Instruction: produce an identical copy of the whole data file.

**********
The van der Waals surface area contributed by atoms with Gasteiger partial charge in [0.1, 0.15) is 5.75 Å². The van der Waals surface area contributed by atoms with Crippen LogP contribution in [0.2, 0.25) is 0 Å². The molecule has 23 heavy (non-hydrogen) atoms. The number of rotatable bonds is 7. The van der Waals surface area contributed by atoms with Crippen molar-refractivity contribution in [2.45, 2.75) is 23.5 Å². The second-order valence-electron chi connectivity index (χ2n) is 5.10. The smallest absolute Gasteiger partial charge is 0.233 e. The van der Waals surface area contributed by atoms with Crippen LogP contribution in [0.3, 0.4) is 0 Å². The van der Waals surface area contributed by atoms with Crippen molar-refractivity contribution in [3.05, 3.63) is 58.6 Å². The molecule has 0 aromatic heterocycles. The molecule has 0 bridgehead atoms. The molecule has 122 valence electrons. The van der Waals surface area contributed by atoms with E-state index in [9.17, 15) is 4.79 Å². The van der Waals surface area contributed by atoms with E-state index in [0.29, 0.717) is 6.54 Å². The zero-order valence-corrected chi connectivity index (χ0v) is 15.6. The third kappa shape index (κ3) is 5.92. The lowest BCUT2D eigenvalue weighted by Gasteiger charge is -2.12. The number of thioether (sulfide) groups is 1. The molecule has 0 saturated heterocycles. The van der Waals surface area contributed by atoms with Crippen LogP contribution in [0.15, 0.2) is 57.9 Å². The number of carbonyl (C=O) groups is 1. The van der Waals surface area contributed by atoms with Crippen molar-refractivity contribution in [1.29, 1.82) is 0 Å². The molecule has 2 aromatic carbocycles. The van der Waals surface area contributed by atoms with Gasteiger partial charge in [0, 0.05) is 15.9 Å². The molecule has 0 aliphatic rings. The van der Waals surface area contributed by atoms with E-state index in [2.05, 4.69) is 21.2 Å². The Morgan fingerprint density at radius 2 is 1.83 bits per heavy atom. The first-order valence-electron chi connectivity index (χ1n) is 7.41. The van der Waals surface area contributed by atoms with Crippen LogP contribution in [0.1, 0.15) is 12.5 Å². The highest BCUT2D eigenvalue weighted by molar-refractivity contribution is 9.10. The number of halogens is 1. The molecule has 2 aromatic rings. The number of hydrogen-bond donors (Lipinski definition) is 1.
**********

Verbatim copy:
The van der Waals surface area contributed by atoms with Gasteiger partial charge in [0.1, 0.15) is 5.75 Å². The van der Waals surface area contributed by atoms with Crippen LogP contribution in [0.2, 0.25) is 0 Å². The molecule has 23 heavy (non-hydrogen) atoms. The number of rotatable bonds is 7. The van der Waals surface area contributed by atoms with Crippen molar-refractivity contribution in [2.45, 2.75) is 23.5 Å². The second-order valence-electron chi connectivity index (χ2n) is 5.10. The smallest absolute Gasteiger partial charge is 0.233 e. The van der Waals surface area contributed by atoms with Crippen LogP contribution in [0.3, 0.4) is 0 Å². The van der Waals surface area contributed by atoms with Crippen molar-refractivity contribution in [3.05, 3.63) is 58.6 Å². The molecule has 0 aromatic heterocycles. The molecule has 0 bridgehead atoms. The molecule has 122 valence electrons. The van der Waals surface area contributed by atoms with E-state index in [9.17, 15) is 4.79 Å². The van der Waals surface area contributed by atoms with E-state index in [0.29, 0.717) is 6.54 Å². The zero-order valence-corrected chi connectivity index (χ0v) is 15.6. The third kappa shape index (κ3) is 5.92. The lowest BCUT2D eigenvalue weighted by Gasteiger charge is -2.12. The number of thioether (sulfide) groups is 1. The molecule has 0 saturated heterocycles. The van der Waals surface area contributed by atoms with Crippen LogP contribution in [0.15, 0.2) is 57.9 Å². The number of carbonyl (C=O) groups is 1. The van der Waals surface area contributed by atoms with Crippen molar-refractivity contribution in [1.29, 1.82) is 0 Å². The molecule has 2 aromatic carbocycles. The van der Waals surface area contributed by atoms with Gasteiger partial charge in [0, 0.05) is 15.9 Å². The molecule has 0 aliphatic rings. The van der Waals surface area contributed by atoms with E-state index in [2.05, 4.69) is 21.2 Å². The Morgan fingerprint density at radius 2 is 1.83 bits per heavy atom. The first-order valence-electron chi connectivity index (χ1n) is 7.41. The van der Waals surface area contributed by atoms with Crippen LogP contribution in [0.1, 0.15) is 12.5 Å². The highest BCUT2D eigenvalue weighted by molar-refractivity contribution is 9.10. The number of halogens is 1. The molecule has 2 aromatic rings. The number of hydrogen-bond donors (Lipinski definition) is 1.